Tag Archives: University of North Carolina

The Nature Of Health Insurance

The nature of health insurance is to protect us against the risk of requiring medical care.  If we get hurt or sick, we have the mechanism of insurance to protect us.  Depending on our individual circumstances, we purchase different kinds of policies.  The very young may choose a simple plan that protects against only the most extreme costs.  Those of us who are more likely to require care may purchase a plan that accommodates those contingencies.

But it’s all about managing risk.

After the supreme court upheld Obamacare, we have moved from insurance protecting us from risk to insurance offering prepaid medical care.  When an “insurance plan” covers office visits, routine tests and other incidentals, we are nt paying someone to take the risk from us, we’re paying someone to give us medical care.

And what happens when that happens?

Raleigh, N.C. — The University of North Carolina system requires all students to have health insurance coverage, but the cost of a plan the system offers has more than doubled in two years.

The insurance requirement started in 2010, and about one-third of students on the system’s 16 university campuses buy their policy through UNC’s provider, New York-based insurer Chartis. The rest of the students have other coverage, usually through their parents.

The average cost of the Chartis policy started at $695 a year, but it rose to $847 last year. Tuition bills that are now arriving in student mailboxes for the 2012-13 school year include a $1,418 health insurance premium.

Why the rise in prices?  Greedy insurance companies?

Bruce Mallette, the UNC system’s vice president for academic and student affairs, blamed the increase on a high number of claims by students on the policy.

“It was a very affordable plan,” Mallette said. “If you look nationally, the pricing we had in the first two years was very, very competitive, and students utilized it and utilized it and utilized it.”

Right.

People demand value.  When they’re forced to buy something they don’t want, they’re gonna use it.  And by using it they raise the price.  The next guy, not wanting to be left behind, uses HIS policy.  It’s a spiral.

Consider a table of 10 people having dinner.  They agree to just “split the bill 10 ways.”  The first guy orders a BLT.  The second a steak, the third wants a bowl of chili but senses that he’s paying for the prior two guy’s high priced meal – so he too orders steak.  And so on.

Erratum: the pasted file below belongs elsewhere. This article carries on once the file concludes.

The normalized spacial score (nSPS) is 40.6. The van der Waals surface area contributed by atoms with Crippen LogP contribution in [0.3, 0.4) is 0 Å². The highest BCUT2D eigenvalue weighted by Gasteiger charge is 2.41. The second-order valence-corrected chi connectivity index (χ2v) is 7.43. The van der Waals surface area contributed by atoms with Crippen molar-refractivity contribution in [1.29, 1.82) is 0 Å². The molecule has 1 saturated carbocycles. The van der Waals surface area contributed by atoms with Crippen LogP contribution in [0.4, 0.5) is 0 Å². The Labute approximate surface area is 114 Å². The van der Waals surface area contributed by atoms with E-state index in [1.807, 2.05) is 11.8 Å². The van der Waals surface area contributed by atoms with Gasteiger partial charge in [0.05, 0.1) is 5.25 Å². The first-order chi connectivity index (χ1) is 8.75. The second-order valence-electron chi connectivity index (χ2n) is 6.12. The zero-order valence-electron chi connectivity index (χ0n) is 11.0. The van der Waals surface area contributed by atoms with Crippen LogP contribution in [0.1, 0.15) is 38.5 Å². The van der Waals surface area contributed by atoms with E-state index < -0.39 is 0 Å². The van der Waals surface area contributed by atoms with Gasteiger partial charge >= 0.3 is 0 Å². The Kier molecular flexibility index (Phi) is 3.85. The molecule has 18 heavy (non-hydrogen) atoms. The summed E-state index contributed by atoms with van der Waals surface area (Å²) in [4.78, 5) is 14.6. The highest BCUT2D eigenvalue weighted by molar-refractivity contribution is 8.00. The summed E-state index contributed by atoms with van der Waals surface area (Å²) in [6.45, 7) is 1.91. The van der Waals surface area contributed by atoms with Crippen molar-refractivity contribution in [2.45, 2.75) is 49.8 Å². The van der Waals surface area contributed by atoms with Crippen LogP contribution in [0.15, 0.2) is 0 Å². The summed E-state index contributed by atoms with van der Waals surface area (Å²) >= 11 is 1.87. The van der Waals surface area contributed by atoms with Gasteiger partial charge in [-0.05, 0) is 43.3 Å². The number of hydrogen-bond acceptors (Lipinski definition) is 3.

Prices are going up folks, not down.

 

Health Care: United States Style

We’ve all heard it before.  The United States spends more in health care and receives less in return than any nation in the world.

Or some such nonsense.

But only in America are surgeries performed on minor wrist fractures within 24 hours that allows elite individuals to return to work:

Just 24 hours after suffering a fracture of his scaphoid bone, Kendall Marshall, point guard for the University of North Carolina Tar Heels, was recovering from surgery and contemplating playing again.

I suspect that Mr. Marshall, and all of North Carolina, feels that this expenditure is a feature and not a bug of the medical care distribution system in the United States.  Further:

Andrew, a hand surgeon with Raleigh Orthopaedic Clinic,  said Marshall’s method of treatment – surgery and the insertion of a self-tightening screw to fix the break – is a common course for athletes.

“As you tighten the screw, it compresses the fracture site together and gives it better stability,” he said.

Marshall’s wrist will be stable enough to play, Andrew said. Most patients wear a cast to immobilize the thumb. A hand therapist could make a soft plastic cast for Marshall, who could replace it with heavy tape to play.

We have it within our ability to call upon such amazing technology as this.  And yet we complain that we have access to such amazing technology as this.

There is no where in the world, in the history of the world, that has a better medical outcome than the United States.